Adenomyosis and Pregnancy

Chances of adenomyosis and pregnancy

Thanks to the latest research, doctors now understand that adenomyosis and pregnancy are not two words that they want to see together. Adenomyosis will directly have a negative impact on successful utility rates for a multitude of reasons.

For this reason, treatment programs are now offered by doctors for women who have concerns that their adenomyosis and pregnancy will be the reason why they won't conceive.

Understanding adenomyosis

This ailment is when the inner lining of the uterus bulges through and touches the uterus. This can increase cramps, bloating, and increase the flow during periods. Adenomyosis and pregnancy is now also associated with decreased fertility. Obviously, this is not a woman's best friend.

Fortunately, the condition is not at all life threatening but does cause great discomfort and inconvenience for women. It is considered to be common in women who have had child birth before or older women in general. Having surgeries in the uterus also leave women susceptible to obtaining the condition.

Still, doctors are still in debate as to what directly causes the condition. The idea of the imbalance of sex hormones is one of the most solid theories so far. For this reason, women who are prone to the condition should check their levels of estrogen, progesterone, prolactin, and follicle to see if they are in the danger zone. The condition is also thought to be associated with angiogenesis and endometriosis.

How it is diagnosed?

The most concrete way to diagnose adenomyosis is to perform a hysterectomy. This procedure has been the oldest method available to doctors until recent advances had been made for the disease.

If a doctor suspects that adenomyosis is existent, they will start out by touching and examining the pelvic area. The most obvious indicator would be a grossly enlarged uterus that is sensitive to the touch. This is the point where the doctor will have to resort to more advanced methods to have a look inside. There are other conditions that can be mistaken for adenomyosis, so the doctor will have to have more concrete evidence. Uterine fibroids, for example, are one of the most common conditions that it is confused with.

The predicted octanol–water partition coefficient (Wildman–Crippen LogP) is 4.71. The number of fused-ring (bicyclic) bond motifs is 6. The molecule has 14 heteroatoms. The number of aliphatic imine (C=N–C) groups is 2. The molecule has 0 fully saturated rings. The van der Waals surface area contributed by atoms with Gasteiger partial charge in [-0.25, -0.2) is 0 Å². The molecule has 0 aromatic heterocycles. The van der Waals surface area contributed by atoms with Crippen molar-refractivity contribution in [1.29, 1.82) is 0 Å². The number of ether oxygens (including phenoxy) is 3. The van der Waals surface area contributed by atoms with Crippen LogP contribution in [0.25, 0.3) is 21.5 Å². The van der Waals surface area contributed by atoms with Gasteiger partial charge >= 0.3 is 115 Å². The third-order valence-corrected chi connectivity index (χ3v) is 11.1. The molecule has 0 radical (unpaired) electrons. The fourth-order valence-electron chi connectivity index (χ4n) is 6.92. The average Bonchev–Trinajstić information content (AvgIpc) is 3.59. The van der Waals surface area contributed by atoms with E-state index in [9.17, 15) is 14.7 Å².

As most women probably don't want to go under the knife, imaging technology like MRIs are the most common method. Since the image can never always be clear, the experienced doctors will have to make their best judgment in combination with the symptoms. The latest advances in transvaginal ultrasound have made non-invasive diagnosis even more accurate.

Signs to look out for

You may be able to evaluate if you are prone to having the condition by looking out for a combination of the most obvious symptoms.

Heavy bleeding during your period is a big indicator that something is affecting your uterus. Since it is pushing against the uterus wall, the flow will come out with much more force than usual. The bleeding may also occur even when you are not having your period.

Severe cramps that are stronger than usual is another indication that something is not right with your uterus. The pressure against the uterus wall will be very high. When there is any menstrual activity, the pain and pressure will be amplified.

Adenomyosis may also cause extreme abdominal pressure. The stomach is within the same vicinity as the uterus. Because of this, the stomach may be bothered by the same bulge that is affecting the uterus area. With the combination of the above, you may have a case for your doctor to believe that it is adenomyosis.

How it is treated

If the doctor suspects that the symptoms are too much to bear or there will be an effect on your reproductive system, surgery will likely be suggested. In this case, the focal and nodular adenomyosis tissue will be removed entirely. Of course, an accurate diagnosis is needed prior to surgery.

Lupron is also a drug that is useful in the battle against adenomyosis. This will lower estrogen levels so that a woman has an increased chance of becoming pregnant. This drug is typically administered via an injection. Oral estrogen-reducing drugs, like Letrozole, are also helpful but less effective.

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Last Reviewed:
August 27, 2017
Last Updated:
October 10, 2017
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